Kenya schools take on hunger with student lunches
Students line up for lunch at Suguta Marmar Primary School in rural Kenya, perhaps the only meal they will have all day.
The food comes from the United Nations-funded World Food Program, with help from such sources as Unilever, the Bill and Melinda Gates Foundation and national governments. The Kenyan government spent $5 million in the 2008-09 school year to get daily lunches to 550,000 students.
“The school meals program has yielded great Kenyans," said Nur Guleid, head of the school meals unit at Kenya's Ministry of Education. "Paul Tergat, the world-renowned marathon record holder and a WFP ‘ambassador against hunger,’ is a beneficiary of the program. It is important to give other children a chance to excel in life."
Officials said many children stay home when they don't get a school meal in Kenya. WFP statistics from 2008 showed that student attendance rates rose to 89 percent as a result of the school meals program.
With a U.N. plan to cut back, Kenyan officials have had to scramble to ramp up the government's involvement in the program to keep it going, Guleid said. WFP plans to cut back its help by 50,000 students every year for the next five years.
“The program targets the poorest food deficit districts in the country," Guleid said. "Most children in such districts can not access education if the school meals program is not active."
Kenya officials are working directly with 30 elementary schools to get them to grow their own gardens under the "Healthy Learning" program funded in part by a Belgian non-profit group. The government also is appealing to international corporations such as Unilever and to farmers in the surrounding communities to keep school lunches going for a reasonable price.
With a grant of up to $3,334, students, teachers and community members in the "Healthy Learning" program do gardening, keep cows, keep bees, learn how to harvest rainwater and do various agroforestry projects.
Milimani Primary elementary school is one school benefiting from the program.
“4K club members take care of the garden, where they grow kale, maize, beans and avocado fruit trees. We are trying to provide the children with a balanced diet,” said head teacher Fredrick Lenturkan,
Another school in the district cooks porridge with milk for students while also managing a successful livestock project in the school compound.
“Every day, milk is added to the pupils' porridge, except on Wednesdays when the pupils take milk tea,” said Thomas Lenkirikai, the Bawaa Primary School's head teacher.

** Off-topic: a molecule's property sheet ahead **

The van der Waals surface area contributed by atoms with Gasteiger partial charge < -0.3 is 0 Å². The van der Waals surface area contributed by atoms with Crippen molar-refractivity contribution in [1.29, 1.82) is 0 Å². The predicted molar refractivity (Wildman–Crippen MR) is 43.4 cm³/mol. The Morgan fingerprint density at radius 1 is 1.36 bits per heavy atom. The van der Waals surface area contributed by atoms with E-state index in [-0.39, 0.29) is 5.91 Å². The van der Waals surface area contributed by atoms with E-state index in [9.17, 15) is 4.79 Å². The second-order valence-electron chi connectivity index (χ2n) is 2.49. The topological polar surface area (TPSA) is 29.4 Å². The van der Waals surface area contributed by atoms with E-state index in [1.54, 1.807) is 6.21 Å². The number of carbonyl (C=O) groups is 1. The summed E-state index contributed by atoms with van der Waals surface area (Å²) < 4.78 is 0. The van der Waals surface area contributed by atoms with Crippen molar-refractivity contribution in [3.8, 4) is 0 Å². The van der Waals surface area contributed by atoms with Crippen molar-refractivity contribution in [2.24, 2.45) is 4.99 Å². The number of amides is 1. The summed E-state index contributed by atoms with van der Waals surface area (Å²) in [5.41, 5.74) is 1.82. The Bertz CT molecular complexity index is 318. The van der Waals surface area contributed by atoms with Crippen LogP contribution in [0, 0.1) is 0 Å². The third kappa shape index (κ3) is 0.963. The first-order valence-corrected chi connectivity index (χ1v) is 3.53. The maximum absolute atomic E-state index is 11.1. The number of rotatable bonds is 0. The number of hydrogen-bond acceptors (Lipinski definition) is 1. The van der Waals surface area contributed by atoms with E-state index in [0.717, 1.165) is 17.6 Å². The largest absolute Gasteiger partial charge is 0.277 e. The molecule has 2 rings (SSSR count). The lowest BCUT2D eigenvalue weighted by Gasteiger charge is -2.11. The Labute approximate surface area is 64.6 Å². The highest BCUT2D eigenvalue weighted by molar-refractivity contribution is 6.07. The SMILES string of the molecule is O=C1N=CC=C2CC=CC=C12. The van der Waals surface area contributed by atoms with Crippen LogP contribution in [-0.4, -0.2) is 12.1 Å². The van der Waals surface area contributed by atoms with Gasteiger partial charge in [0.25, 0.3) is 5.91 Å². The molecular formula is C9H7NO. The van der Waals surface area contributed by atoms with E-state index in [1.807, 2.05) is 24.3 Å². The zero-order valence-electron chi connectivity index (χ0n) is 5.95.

Other "Healthy Learning" projects at the 500-student school include a garden, water harvesting and a hand-washing program.
According to the headmaster, the livestock project made almost $1,100, which was used to buy desks for the students. The school also has expanded its livestock breeding services to the surrounding community, raising more money to be used for future school meals programs.
Suguta Marmar Primary School and others also are taking the school meals program one step further -- to the learning environment. Students and teachers have started planting trees at the school compound, many of which offer shade and act as windbreaks in the hot and dusty schoolyard.
The school also holds gardening competitions, said Julius Lesuuda, the school's head teacher.
"Competition is healthy," Lesuuda said. "Teachers not only supervise the pupils, they also take care of their garden in front of the staff room.”
Kenya's Ministry of Education and its agriculture, public health and sanitation, water and irrigation and livestock development departments have partnered to get the programs going. Officials said Kenya is working to meet U.N. Millennium Development Goals to reduce hunger by half and achieve universal primary education by 2015.
But unpredictable weather has presented challenges across the country. Both drought and floods have hit different parts of the Kenya recently. And rustlers in the Samburu region have stolen cattle from residents whose children go to Suguta Marmar school.
“Many challenges exist," Guleid said. "We have not lost hope. Through collaboration, I believe we can still achieve a lot."